Jess Cartner-Morley’s suggestion in the Guardian Weekend that we should dress happy was probably not, if the clothes that accompanied the article are anything to go by, aimed at me, but I certainly embrace it.
So the arrival last week of socks from Yinka Ilori was a real cause for celebration. If you want a pair, or three, visit Yinka Ilori Studio. They are fab!
Walking down the road towards Uppacott. Chagford in the middle distance and on the skyline snow dusting Steeperton and Oke Tors, and to the far right High Willhays and Yes Tor.
And walking the long hill home from Uppacott, long tailed tits in the hedgerow, bumbling along with us, chattering to each other, and early honeysuckle breaking leaf. Spring isn’t quite here but it isn’t far off.
I have been reading Enuma Okoro in the Weekend FT. Her New York Diary – a reflection on Epiphany and epiphanies – was wonderfully thought provoking. Sadly it is behind the FT’s paywall.
For better or worse, I left faith and religion a long time ago. Although I started to train as a priest I never reached journey’s end. We were warned that the second year would be difficult. It was in fact surprisingly easy to find a different way. Nonetheless, I have always been captivated by the journey of the Magi. Whether in the art of the Renaissance – I first saw Gozzoli’s beautiful fresco in the Medici Chapel some 50 years ago – or in T S Eliot’s retelling – a cold coming for Birth or Death.
And this morning I was struck by Enuma Okoro’s reflection,
The Magi were said to be priestly people, astrologers who could read the skies and stars and signs. One of my favourite parts of the story is that the wise men travel home by a different way because they have been warned that the old way is no longer suitable. Now they know what they know, and they have seen what they have seen, the former way home can no longer lead to preserving life. They were not the same people returning as those who left.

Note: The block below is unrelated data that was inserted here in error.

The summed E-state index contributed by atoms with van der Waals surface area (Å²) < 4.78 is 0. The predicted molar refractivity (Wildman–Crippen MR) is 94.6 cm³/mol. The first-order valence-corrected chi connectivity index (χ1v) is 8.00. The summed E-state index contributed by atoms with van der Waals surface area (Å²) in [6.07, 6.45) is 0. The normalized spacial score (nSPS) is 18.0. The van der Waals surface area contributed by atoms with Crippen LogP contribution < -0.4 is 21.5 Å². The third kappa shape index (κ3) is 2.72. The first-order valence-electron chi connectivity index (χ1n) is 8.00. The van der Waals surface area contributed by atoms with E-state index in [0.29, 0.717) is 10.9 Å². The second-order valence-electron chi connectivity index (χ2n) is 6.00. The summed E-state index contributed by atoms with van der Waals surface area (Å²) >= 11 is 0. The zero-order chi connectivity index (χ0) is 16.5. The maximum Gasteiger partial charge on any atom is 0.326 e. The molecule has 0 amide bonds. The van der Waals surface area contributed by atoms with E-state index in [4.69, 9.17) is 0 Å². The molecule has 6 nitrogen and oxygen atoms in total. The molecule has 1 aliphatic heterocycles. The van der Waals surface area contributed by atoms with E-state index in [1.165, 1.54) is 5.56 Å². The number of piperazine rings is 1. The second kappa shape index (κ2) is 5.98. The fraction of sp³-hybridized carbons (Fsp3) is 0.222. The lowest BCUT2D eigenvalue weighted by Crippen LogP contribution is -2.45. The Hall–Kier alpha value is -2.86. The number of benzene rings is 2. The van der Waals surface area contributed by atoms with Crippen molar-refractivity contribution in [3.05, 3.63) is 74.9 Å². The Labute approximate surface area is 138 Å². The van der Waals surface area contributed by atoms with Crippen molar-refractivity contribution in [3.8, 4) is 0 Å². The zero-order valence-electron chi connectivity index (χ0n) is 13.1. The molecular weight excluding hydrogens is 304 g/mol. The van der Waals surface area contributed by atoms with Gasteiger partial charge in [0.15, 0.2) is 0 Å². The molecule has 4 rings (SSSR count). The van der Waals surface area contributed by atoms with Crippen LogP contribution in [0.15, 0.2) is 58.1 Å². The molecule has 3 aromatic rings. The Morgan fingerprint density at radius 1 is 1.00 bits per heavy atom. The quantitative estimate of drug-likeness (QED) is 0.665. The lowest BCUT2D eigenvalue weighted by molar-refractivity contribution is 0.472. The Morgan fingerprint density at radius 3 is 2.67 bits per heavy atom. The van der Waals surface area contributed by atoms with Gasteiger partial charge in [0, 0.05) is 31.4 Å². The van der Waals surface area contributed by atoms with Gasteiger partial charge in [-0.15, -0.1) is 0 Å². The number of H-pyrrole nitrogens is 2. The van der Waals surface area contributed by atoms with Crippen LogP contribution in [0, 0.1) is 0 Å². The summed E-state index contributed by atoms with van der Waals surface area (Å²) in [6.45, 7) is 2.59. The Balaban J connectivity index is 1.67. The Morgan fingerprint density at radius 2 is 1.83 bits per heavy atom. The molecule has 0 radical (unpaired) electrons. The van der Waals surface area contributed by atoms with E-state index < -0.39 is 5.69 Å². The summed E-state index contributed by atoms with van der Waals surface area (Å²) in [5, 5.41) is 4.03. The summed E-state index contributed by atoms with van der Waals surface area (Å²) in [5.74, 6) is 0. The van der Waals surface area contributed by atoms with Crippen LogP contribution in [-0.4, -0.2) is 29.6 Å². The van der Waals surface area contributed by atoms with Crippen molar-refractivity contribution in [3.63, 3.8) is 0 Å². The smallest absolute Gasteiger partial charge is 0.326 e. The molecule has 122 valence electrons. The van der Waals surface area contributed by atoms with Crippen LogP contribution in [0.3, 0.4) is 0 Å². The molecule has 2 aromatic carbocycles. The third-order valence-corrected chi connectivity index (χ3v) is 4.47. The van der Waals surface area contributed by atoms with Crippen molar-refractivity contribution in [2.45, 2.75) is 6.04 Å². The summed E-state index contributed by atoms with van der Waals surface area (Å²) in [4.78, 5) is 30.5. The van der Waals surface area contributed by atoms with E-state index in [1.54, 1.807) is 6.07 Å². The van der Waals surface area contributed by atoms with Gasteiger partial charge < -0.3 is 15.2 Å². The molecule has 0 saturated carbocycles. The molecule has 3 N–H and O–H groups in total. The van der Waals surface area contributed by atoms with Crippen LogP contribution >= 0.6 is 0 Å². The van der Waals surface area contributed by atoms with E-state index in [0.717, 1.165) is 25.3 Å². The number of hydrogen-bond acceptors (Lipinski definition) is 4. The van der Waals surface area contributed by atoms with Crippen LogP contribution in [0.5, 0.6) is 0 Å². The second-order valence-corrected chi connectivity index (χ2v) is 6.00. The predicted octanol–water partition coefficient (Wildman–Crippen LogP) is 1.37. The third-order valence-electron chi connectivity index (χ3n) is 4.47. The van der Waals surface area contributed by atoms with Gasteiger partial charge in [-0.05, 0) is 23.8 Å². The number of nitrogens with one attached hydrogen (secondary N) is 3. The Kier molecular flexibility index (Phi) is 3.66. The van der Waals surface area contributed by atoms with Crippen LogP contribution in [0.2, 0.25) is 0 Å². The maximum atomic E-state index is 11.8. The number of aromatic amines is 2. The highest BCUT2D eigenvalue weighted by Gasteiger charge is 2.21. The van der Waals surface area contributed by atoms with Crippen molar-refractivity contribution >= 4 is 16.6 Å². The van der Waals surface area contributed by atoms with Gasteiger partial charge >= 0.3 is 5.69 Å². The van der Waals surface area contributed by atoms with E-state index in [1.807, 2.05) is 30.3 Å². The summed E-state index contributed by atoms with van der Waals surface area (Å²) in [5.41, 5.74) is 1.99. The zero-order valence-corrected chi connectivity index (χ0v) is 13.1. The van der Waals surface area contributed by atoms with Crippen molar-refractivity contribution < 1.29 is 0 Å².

And as we set out on our different journeys in 2021, she puts it perfectly
The reality of 2020 still sits before us all. . . Knowing what we know, and seeing what we’ve seen, none of us can really be at home with ourselves and with the world as before . . . it seems clear that most of us want to return by a different way. Whether we wanted it or not, the past year has allowed, if not enforced, the unearthing of things — in our relationships, in our life choices and negotiations, and in the journeys we’ve found ourselves on.
It has been a cold morning. Looking out over the garden, in the quiet of a Devon lockdown, it is sometimes hard to reconcile what happens (or doesn’t) here and what is happening elsewhere in the world, whether it is the pandemic threatening to overwhelm the NHS or Trump inciting the mob to threaten the foundations of US democracy.
The last chapter of what Trump has laughingly called “the greatest first term in presidential history” is more like a US Götterdämmerung than anything else. If I was worried about British soft power draining away (see my post A New Year), that is nothing to what is happening to the reputation of the US.
I have tried to avoid writing too much about politics this past year. Mainly because it seems so pointless – and because all that happens is that I end up ranting away. But I cannot note the final rupture with Europe with anything other than real sadness. The cold weather this morning matched my mood.
For virtually my entire adult life we have been in and of Europe. The history I studied and I (still) read is clear that our fortunes are and have been inextricably linked with those of our European neighbours. Despite our many episodes of English (for it was invariably English) exceptionalism, our relationship with the continent, one way or another, has, sometimes of necessity but more often by choice, been close.
But I woke up this morning to a new world where, apparently, we have regained our sovereignty (had we ever lost it?) and are finally free (really?).
As the world moves into a new era of great power competition, the UK can only project its soft power and liberal democratic values in partnership with other like-minded countries.
One of the principal consequences of Brexit has been the steady erosion of the UK’s soft power and in pursuing Brexit in the way that it has, our government has quite deliberately undermined our liberal democratic values. There will be a lot to do.
But enough of this.
I was immensely cheered this morning by John Naughton’s Musical alternative to the morning’s radio news – Ode to Joy Flashmobbed – although the rest of his post in Memex 1.1 was a little less encouraging.
So I thought I would also share this with you – link